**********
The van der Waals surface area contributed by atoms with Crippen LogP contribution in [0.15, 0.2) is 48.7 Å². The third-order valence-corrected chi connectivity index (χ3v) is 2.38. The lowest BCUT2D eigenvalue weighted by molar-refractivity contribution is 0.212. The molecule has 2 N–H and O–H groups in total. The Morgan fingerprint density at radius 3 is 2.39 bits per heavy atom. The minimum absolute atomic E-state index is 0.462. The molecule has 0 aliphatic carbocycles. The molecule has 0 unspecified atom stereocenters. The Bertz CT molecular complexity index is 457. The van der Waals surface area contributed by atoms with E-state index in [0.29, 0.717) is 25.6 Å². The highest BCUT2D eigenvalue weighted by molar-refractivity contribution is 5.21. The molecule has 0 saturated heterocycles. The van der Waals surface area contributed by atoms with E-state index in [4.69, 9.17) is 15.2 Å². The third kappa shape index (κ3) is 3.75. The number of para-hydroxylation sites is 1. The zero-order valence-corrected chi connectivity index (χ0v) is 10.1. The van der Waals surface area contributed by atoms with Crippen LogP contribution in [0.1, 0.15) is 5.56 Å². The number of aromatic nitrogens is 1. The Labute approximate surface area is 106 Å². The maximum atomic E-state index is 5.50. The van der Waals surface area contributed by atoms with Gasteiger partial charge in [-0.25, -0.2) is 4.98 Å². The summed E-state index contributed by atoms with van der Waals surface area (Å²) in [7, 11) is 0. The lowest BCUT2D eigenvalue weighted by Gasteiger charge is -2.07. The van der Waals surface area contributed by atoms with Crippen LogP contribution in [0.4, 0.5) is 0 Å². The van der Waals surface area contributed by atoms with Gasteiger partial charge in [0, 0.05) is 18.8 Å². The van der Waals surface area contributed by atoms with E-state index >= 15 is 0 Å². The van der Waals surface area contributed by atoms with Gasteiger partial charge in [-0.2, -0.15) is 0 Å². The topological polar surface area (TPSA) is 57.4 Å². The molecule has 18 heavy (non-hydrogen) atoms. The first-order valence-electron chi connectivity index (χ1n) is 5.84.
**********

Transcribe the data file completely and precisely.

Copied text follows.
The van der Waals surface area contributed by atoms with Crippen LogP contribution in [0.15, 0.2) is 48.7 Å². The third-order valence-corrected chi connectivity index (χ3v) is 2.38. The lowest BCUT2D eigenvalue weighted by molar-refractivity contribution is 0.212. The molecule has 2 N–H and O–H groups in total. The Morgan fingerprint density at radius 3 is 2.39 bits per heavy atom. The minimum absolute atomic E-state index is 0.462. The molecule has 0 aliphatic carbocycles. The molecule has 0 unspecified atom stereocenters. The Bertz CT molecular complexity index is 457. The van der Waals surface area contributed by atoms with E-state index in [0.29, 0.717) is 25.6 Å². The highest BCUT2D eigenvalue weighted by molar-refractivity contribution is 5.21. The molecule has 0 saturated heterocycles. The van der Waals surface area contributed by atoms with E-state index in [4.69, 9.17) is 15.2 Å². The third kappa shape index (κ3) is 3.75. The number of para-hydroxylation sites is 1. The zero-order valence-corrected chi connectivity index (χ0v) is 10.1. The van der Waals surface area contributed by atoms with Crippen LogP contribution in [0.1, 0.15) is 5.56 Å². The number of aromatic nitrogens is 1. The Labute approximate surface area is 106 Å². The maximum atomic E-state index is 5.50. The van der Waals surface area contributed by atoms with Gasteiger partial charge in [-0.25, -0.2) is 4.98 Å². The summed E-state index contributed by atoms with van der Waals surface area (Å²) in [7, 11) is 0. The lowest BCUT2D eigenvalue weighted by Gasteiger charge is -2.07. The van der Waals surface area contributed by atoms with Crippen LogP contribution in [0.4, 0.5) is 0 Å². The van der Waals surface area contributed by atoms with Gasteiger partial charge in [0, 0.05) is 18.8 Å². The van der Waals surface area contributed by atoms with E-state index >= 15 is 0 Å². The van der Waals surface area contributed by atoms with Gasteiger partial charge in [-0.2, -0.15) is 0 Å². The topological polar surface area (TPSA) is 57.4 Å². The molecule has 18 heavy (non-hydrogen) atoms. The first-order valence-electron chi connectivity index (χ1n) is 5.84.